Pakistan has to seriously look at its record not only with regards to religious minorities but also certain communities like the Hazara community. The government has largely been unable to trace the attackers and bring them to justice. Hundreds of innocent people have lost their lives for no fault of their own.

I recall meeting members of the Hazara community in Karachi as hundreds have migrated here from their hometown of Quetta given how unsafe it is there for them. Bright young men and women tell me how hard it is for them to venture out of their homes to earn a living or pursue an education. It is a shame for us that we allow them to live in such fear and danger.

Random killing of members of their community continues to be a
common occurrence. Out of desperation they leave the country. I once
interviewed a Pakistani journalist of Hazara origin in Sydney, where he had fled after threatened by a religious outfit while doing his job in Pakistan.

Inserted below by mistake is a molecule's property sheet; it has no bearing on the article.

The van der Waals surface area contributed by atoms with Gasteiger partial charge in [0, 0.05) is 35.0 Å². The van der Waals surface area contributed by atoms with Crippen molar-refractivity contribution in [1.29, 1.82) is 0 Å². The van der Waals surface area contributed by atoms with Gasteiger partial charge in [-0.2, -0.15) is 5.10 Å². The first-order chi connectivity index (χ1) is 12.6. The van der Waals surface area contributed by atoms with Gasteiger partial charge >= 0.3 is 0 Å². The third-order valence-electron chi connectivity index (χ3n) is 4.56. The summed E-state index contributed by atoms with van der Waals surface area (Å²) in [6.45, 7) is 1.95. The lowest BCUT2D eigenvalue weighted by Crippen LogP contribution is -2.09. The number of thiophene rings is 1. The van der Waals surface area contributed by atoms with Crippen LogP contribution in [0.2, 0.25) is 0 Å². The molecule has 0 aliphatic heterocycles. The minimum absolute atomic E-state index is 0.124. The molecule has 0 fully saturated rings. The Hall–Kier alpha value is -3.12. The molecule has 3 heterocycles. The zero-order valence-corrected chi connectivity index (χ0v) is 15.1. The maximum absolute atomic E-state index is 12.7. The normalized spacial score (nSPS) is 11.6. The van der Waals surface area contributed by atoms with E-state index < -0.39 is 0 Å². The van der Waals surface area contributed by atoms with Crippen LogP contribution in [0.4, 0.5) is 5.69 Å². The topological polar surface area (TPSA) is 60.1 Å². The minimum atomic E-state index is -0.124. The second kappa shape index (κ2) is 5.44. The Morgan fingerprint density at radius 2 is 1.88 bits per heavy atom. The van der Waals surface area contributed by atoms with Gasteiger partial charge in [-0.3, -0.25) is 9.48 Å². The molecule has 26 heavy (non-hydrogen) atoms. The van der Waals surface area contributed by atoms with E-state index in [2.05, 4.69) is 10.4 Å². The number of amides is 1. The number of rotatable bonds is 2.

This young man pines for home but says he fears he will be killed if he goes back. I wonder why citizens of Pakistan have to face this fate in their own country. This young man risked life and limb to board an illegal boat to Austalia. Today he barely ekes out a living. But he says he is happy as at least he is alive. Where did we lose the August 11 vision of the Quaid? What has become of us?

Several religious minorities suffer from random attacks on its members. Systematically members of these communities are being killed by unidentified persons on account of their beliefs. Despite the dangers they face, most of the members of the community continue to live as best they can in Pakistan as not all of them can leave and claim political asylum.